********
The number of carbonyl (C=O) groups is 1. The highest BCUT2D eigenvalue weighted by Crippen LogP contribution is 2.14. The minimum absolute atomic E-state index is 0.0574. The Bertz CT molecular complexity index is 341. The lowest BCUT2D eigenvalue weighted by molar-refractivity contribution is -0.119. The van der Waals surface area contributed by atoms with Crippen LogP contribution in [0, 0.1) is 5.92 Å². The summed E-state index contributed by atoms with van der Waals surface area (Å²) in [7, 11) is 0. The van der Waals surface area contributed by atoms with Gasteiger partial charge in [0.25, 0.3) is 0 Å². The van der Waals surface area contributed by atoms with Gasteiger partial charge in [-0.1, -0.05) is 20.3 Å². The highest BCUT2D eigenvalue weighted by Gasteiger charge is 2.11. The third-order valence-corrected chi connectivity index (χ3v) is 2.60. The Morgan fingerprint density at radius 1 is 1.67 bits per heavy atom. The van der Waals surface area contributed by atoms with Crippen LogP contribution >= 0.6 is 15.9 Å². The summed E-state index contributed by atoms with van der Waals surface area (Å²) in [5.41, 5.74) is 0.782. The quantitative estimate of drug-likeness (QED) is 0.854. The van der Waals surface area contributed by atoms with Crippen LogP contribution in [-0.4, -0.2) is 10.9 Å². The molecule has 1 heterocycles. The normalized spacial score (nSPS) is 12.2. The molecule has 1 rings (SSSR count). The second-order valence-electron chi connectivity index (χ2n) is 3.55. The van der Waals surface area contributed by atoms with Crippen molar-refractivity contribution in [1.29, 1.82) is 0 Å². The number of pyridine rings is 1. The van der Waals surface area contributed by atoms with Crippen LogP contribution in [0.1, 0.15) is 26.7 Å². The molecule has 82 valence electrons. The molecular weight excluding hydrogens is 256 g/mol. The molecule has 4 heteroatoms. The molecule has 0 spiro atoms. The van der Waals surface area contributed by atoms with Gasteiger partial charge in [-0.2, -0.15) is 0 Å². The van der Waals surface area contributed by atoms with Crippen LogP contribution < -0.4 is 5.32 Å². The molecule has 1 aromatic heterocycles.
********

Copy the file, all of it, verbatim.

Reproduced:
The number of carbonyl (C=O) groups is 1. The highest BCUT2D eigenvalue weighted by Crippen LogP contribution is 2.14. The minimum absolute atomic E-state index is 0.0574. The Bertz CT molecular complexity index is 341. The lowest BCUT2D eigenvalue weighted by molar-refractivity contribution is -0.119. The van der Waals surface area contributed by atoms with Crippen LogP contribution in [0, 0.1) is 5.92 Å². The summed E-state index contributed by atoms with van der Waals surface area (Å²) in [7, 11) is 0. The van der Waals surface area contributed by atoms with Gasteiger partial charge in [0.25, 0.3) is 0 Å². The van der Waals surface area contributed by atoms with Gasteiger partial charge in [-0.1, -0.05) is 20.3 Å². The highest BCUT2D eigenvalue weighted by Gasteiger charge is 2.11. The third-order valence-corrected chi connectivity index (χ3v) is 2.60. The Morgan fingerprint density at radius 1 is 1.67 bits per heavy atom. The van der Waals surface area contributed by atoms with Crippen LogP contribution >= 0.6 is 15.9 Å². The summed E-state index contributed by atoms with van der Waals surface area (Å²) in [5.41, 5.74) is 0.782. The quantitative estimate of drug-likeness (QED) is 0.854. The van der Waals surface area contributed by atoms with Crippen LogP contribution in [-0.4, -0.2) is 10.9 Å². The molecule has 1 heterocycles. The normalized spacial score (nSPS) is 12.2. The molecule has 1 rings (SSSR count). The second-order valence-electron chi connectivity index (χ2n) is 3.55. The van der Waals surface area contributed by atoms with Crippen molar-refractivity contribution in [1.29, 1.82) is 0 Å². The number of pyridine rings is 1. The van der Waals surface area contributed by atoms with Crippen LogP contribution in [0.1, 0.15) is 26.7 Å². The molecule has 82 valence electrons. The molecular weight excluding hydrogens is 256 g/mol. The molecule has 4 heteroatoms. The molecule has 0 spiro atoms. The van der Waals surface area contributed by atoms with Gasteiger partial charge in [-0.2, -0.15) is 0 Å². The van der Waals surface area contributed by atoms with Crippen LogP contribution < -0.4 is 5.32 Å². The molecule has 1 aromatic heterocycles.